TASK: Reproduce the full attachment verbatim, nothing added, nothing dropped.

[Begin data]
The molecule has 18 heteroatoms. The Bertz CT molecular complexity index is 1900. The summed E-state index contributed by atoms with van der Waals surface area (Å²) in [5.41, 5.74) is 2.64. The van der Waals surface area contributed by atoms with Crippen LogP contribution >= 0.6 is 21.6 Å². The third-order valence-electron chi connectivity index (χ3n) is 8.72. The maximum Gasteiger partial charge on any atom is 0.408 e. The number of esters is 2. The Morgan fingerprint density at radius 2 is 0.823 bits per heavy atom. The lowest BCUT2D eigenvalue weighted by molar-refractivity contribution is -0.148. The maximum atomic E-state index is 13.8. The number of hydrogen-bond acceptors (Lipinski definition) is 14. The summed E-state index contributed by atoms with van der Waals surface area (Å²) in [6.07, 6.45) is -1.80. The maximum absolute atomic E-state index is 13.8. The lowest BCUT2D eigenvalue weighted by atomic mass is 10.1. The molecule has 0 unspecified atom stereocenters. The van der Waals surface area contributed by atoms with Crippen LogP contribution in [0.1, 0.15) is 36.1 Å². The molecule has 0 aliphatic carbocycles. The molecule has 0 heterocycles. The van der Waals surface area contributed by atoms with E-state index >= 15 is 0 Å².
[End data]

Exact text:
The molecule has 18 heteroatoms. The Bertz CT molecular complexity index is 1900. The summed E-state index contributed by atoms with van der Waals surface area (Å²) in [5.41, 5.74) is 2.64. The van der Waals surface area contributed by atoms with Crippen LogP contribution >= 0.6 is 21.6 Å². The third-order valence-electron chi connectivity index (χ3n) is 8.72. The maximum Gasteiger partial charge on any atom is 0.408 e. The number of esters is 2. The Morgan fingerprint density at radius 2 is 0.823 bits per heavy atom. The lowest BCUT2D eigenvalue weighted by molar-refractivity contribution is -0.148. The maximum atomic E-state index is 13.8. The number of hydrogen-bond acceptors (Lipinski definition) is 14. The summed E-state index contributed by atoms with van der Waals surface area (Å²) in [6.07, 6.45) is -1.80. The maximum absolute atomic E-state index is 13.8. The lowest BCUT2D eigenvalue weighted by atomic mass is 10.1. The molecule has 0 unspecified atom stereocenters. The van der Waals surface area contributed by atoms with Crippen LogP contribution in [0.1, 0.15) is 36.1 Å². The molecule has 0 aliphatic carbocycles. The molecule has 0 heterocycles. The van der Waals surface area contributed by atoms with E-state index >= 15 is 0 Å².